Ethanol runs out of gas

Source: By ERICA MARTINSON | 11/15/13 3:33 PM EST Updated: 11/15/13 5:53 PM EST, Politico • Posted: Saturday, November 16, 2013

So much for the fuel of the future.

By pulling back Friday on an effort to guarantee ethanol an ever-growing share of the nation’s gasoline supply, the Obama administration could be putting a burgeoning industry into the deep freeze, just six years after biofuels drew strong support from both parties in Congress.

That chill will certainly affect the industry’s powerhouse, corn ethanol. But the risk is far greater for smaller sectors of the industry still struggling to get out of the gate — those aimed at producing next-generation biofuels like “cellulosic” ethanol, made from ingredients like switchgrass and corn stalks.

Corn-based biofuel has for years been untouchable politically, as presidential candidates seemed to over-promise on ethanol every four years in Iowa — but even that clout may be waning as both the tea partiers on the right and greens on the left push to abandon it.

Reasons for the turnaround are many: The boom in domestic oil drilling has dimmed the urgency to find other alternatives to Mideast petroleum. Demand for gasoline has slumped. And criticism of the environmental impacts of corn ethanol has dimmed its luster nationally.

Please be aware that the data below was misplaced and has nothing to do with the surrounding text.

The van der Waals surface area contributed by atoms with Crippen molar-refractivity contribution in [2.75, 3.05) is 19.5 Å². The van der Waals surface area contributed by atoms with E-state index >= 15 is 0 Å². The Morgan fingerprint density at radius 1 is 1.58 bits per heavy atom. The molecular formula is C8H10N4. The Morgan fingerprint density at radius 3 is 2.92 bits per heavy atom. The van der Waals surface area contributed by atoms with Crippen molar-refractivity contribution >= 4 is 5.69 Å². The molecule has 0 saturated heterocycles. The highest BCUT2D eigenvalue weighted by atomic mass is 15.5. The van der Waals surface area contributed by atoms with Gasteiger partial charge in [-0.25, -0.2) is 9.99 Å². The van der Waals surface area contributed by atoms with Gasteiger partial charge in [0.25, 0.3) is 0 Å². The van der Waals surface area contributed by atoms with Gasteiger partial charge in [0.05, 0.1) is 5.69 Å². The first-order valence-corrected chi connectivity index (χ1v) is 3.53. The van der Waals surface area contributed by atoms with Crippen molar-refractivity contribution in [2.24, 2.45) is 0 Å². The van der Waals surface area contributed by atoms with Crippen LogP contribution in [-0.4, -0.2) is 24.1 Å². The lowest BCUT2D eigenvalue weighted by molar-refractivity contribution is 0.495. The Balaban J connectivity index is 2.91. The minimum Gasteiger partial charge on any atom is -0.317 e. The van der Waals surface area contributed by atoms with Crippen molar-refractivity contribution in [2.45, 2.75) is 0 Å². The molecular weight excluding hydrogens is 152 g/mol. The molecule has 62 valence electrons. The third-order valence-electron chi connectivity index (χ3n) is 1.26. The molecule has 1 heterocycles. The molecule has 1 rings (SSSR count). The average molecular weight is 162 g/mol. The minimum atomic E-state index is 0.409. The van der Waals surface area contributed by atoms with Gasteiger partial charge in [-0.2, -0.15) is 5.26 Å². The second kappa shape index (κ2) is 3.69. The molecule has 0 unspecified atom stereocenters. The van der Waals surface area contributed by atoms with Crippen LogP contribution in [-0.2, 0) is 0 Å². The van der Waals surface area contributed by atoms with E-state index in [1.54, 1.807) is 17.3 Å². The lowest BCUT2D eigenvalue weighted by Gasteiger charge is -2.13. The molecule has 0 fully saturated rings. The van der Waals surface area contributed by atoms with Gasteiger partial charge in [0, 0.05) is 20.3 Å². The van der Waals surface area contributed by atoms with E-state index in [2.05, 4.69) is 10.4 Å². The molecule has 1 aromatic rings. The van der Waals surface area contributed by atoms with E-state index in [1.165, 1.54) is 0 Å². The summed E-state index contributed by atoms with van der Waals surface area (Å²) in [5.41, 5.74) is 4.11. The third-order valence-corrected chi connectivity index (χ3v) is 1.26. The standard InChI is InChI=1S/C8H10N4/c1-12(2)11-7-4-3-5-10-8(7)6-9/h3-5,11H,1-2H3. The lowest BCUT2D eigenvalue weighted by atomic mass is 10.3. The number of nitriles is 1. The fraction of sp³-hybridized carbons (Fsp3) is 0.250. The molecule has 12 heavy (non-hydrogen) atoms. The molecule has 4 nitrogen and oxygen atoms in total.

At the same time, ethanol has faced a growing counterattack from the oil industry, which argues that the mandate could cause gasoline prices to spike. Other opponents include the livestock, poultry and restaurant industries, which say turning corn into fuel drives up the cost of food.

Ethanol supporters say that if Friday’s decision is the start of a lasting trend, both jobs and the promise of a new form of energy could be lost to other countries as the shifting federal winds scare off investment in advanced biofuels plants.

“The short answer is that it means stagnation in the biofuels market,” said Bob Dinneen, president of the Renewable Fuels Association, one of the main ethanol advocacy groups. “So it’s no growth, and no innovation or evolution of the industry into advanced biofuels or cellulosic ethanol. It’s really about the future.

“Boy, my goodness, are the oil companies going to benefit from this,” Dinneen added after the EPA announced its proposal Friday afternoon. “We’re all just sort of scratching our heads here wondering why this administration is telling us to produce less of a clean-burning American fuel.”

The administration has been promoting ethanol on multiple fronts, including requiring refiners to blend increasing amounts of ethanol into gasoline and pushing to allow higher-percentage ethanol blends to be sold at gas pumps. But EPA sent a very different signal Friday when it trimmed the blending mandate, the first year-to-year decline since Congress expanded the ethanol requirement in 2007.

“I don’t know if the EPA is aiming for uncertainty, but they may inadvertently create it,” said Jan Koninckx, the global business director of biorefineries for DuPont. “The impact could be that another country will lead this rather than the U.S.”